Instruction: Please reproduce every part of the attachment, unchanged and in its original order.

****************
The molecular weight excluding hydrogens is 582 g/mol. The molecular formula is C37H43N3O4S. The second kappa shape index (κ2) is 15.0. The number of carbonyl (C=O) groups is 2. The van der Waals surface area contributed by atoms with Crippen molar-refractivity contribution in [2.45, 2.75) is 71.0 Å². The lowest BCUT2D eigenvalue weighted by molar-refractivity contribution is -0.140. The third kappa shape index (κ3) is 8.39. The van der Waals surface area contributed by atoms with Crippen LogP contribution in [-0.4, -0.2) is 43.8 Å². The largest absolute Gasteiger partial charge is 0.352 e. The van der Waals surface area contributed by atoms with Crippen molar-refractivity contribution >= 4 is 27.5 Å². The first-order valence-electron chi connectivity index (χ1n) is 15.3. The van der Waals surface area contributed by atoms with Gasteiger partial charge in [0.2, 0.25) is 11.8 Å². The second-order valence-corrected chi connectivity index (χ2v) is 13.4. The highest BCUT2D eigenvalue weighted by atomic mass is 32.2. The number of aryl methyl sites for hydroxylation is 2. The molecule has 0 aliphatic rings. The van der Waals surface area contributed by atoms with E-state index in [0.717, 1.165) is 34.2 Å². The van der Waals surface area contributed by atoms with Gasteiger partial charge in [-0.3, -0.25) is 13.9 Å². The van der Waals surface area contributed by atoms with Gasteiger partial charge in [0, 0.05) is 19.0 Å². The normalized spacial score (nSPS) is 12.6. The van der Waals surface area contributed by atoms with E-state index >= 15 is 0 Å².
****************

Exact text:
The molecular weight excluding hydrogens is 582 g/mol. The molecular formula is C37H43N3O4S. The second kappa shape index (κ2) is 15.0. The number of carbonyl (C=O) groups is 2. The van der Waals surface area contributed by atoms with Crippen molar-refractivity contribution in [2.45, 2.75) is 71.0 Å². The lowest BCUT2D eigenvalue weighted by molar-refractivity contribution is -0.140. The third kappa shape index (κ3) is 8.39. The van der Waals surface area contributed by atoms with Crippen LogP contribution in [-0.4, -0.2) is 43.8 Å². The largest absolute Gasteiger partial charge is 0.352 e. The van der Waals surface area contributed by atoms with Crippen molar-refractivity contribution >= 4 is 27.5 Å². The first-order valence-electron chi connectivity index (χ1n) is 15.3. The van der Waals surface area contributed by atoms with Gasteiger partial charge in [0.2, 0.25) is 11.8 Å². The second-order valence-corrected chi connectivity index (χ2v) is 13.4. The highest BCUT2D eigenvalue weighted by atomic mass is 32.2. The number of aryl methyl sites for hydroxylation is 2. The molecule has 0 aliphatic rings. The van der Waals surface area contributed by atoms with E-state index in [0.717, 1.165) is 34.2 Å². The van der Waals surface area contributed by atoms with Gasteiger partial charge in [-0.3, -0.25) is 13.9 Å². The van der Waals surface area contributed by atoms with Gasteiger partial charge in [0, 0.05) is 19.0 Å². The normalized spacial score (nSPS) is 12.6. The van der Waals surface area contributed by atoms with E-state index >= 15 is 0 Å².